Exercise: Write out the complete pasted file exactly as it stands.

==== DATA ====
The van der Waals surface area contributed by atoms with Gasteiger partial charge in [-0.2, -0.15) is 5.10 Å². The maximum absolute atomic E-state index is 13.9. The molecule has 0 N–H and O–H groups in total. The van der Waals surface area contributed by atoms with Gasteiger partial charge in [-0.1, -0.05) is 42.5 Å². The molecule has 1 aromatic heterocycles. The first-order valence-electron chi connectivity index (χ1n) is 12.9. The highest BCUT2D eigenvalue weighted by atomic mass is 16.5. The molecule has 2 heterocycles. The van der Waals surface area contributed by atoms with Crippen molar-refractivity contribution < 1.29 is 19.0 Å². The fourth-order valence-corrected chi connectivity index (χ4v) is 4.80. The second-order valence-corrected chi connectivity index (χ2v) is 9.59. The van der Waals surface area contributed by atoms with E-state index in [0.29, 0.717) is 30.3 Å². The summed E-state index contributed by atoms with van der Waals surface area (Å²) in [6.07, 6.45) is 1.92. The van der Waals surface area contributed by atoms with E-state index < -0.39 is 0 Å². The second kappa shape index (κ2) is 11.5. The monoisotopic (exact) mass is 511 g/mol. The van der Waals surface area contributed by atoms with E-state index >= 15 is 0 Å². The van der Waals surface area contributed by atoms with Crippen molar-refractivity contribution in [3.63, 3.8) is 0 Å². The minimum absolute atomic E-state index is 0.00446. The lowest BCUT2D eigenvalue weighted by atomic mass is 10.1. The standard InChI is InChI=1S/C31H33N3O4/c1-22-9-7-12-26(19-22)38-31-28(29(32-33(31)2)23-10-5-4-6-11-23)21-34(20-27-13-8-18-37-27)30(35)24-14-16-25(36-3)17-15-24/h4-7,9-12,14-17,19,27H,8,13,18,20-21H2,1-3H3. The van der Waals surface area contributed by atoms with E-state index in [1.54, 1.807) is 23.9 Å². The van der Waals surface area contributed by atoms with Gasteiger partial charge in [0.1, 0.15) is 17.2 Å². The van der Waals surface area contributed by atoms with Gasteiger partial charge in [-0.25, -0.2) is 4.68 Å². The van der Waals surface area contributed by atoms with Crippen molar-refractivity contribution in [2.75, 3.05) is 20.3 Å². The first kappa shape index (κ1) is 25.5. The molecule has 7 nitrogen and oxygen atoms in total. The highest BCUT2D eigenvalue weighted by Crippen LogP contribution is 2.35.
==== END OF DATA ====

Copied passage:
The van der Waals surface area contributed by atoms with Gasteiger partial charge in [-0.2, -0.15) is 5.10 Å². The maximum absolute atomic E-state index is 13.9. The molecule has 0 N–H and O–H groups in total. The van der Waals surface area contributed by atoms with Gasteiger partial charge in [-0.1, -0.05) is 42.5 Å². The molecule has 1 aromatic heterocycles. The first-order valence-electron chi connectivity index (χ1n) is 12.9. The highest BCUT2D eigenvalue weighted by atomic mass is 16.5. The molecule has 2 heterocycles. The van der Waals surface area contributed by atoms with Crippen molar-refractivity contribution < 1.29 is 19.0 Å². The fourth-order valence-corrected chi connectivity index (χ4v) is 4.80. The second-order valence-corrected chi connectivity index (χ2v) is 9.59. The van der Waals surface area contributed by atoms with E-state index in [0.29, 0.717) is 30.3 Å². The summed E-state index contributed by atoms with van der Waals surface area (Å²) in [6.07, 6.45) is 1.92. The van der Waals surface area contributed by atoms with E-state index < -0.39 is 0 Å². The second kappa shape index (κ2) is 11.5. The monoisotopic (exact) mass is 511 g/mol. The van der Waals surface area contributed by atoms with E-state index >= 15 is 0 Å². The van der Waals surface area contributed by atoms with Crippen molar-refractivity contribution in [3.63, 3.8) is 0 Å². The minimum absolute atomic E-state index is 0.00446. The lowest BCUT2D eigenvalue weighted by atomic mass is 10.1. The standard InChI is InChI=1S/C31H33N3O4/c1-22-9-7-12-26(19-22)38-31-28(29(32-33(31)2)23-10-5-4-6-11-23)21-34(20-27-13-8-18-37-27)30(35)24-14-16-25(36-3)17-15-24/h4-7,9-12,14-17,19,27H,8,13,18,20-21H2,1-3H3. The van der Waals surface area contributed by atoms with E-state index in [1.54, 1.807) is 23.9 Å². The van der Waals surface area contributed by atoms with Gasteiger partial charge in [0.1, 0.15) is 17.2 Å². The van der Waals surface area contributed by atoms with Gasteiger partial charge in [-0.25, -0.2) is 4.68 Å². The van der Waals surface area contributed by atoms with Crippen molar-refractivity contribution in [2.75, 3.05) is 20.3 Å². The first kappa shape index (κ1) is 25.5. The molecule has 7 nitrogen and oxygen atoms in total. The highest BCUT2D eigenvalue weighted by Crippen LogP contribution is 2.35.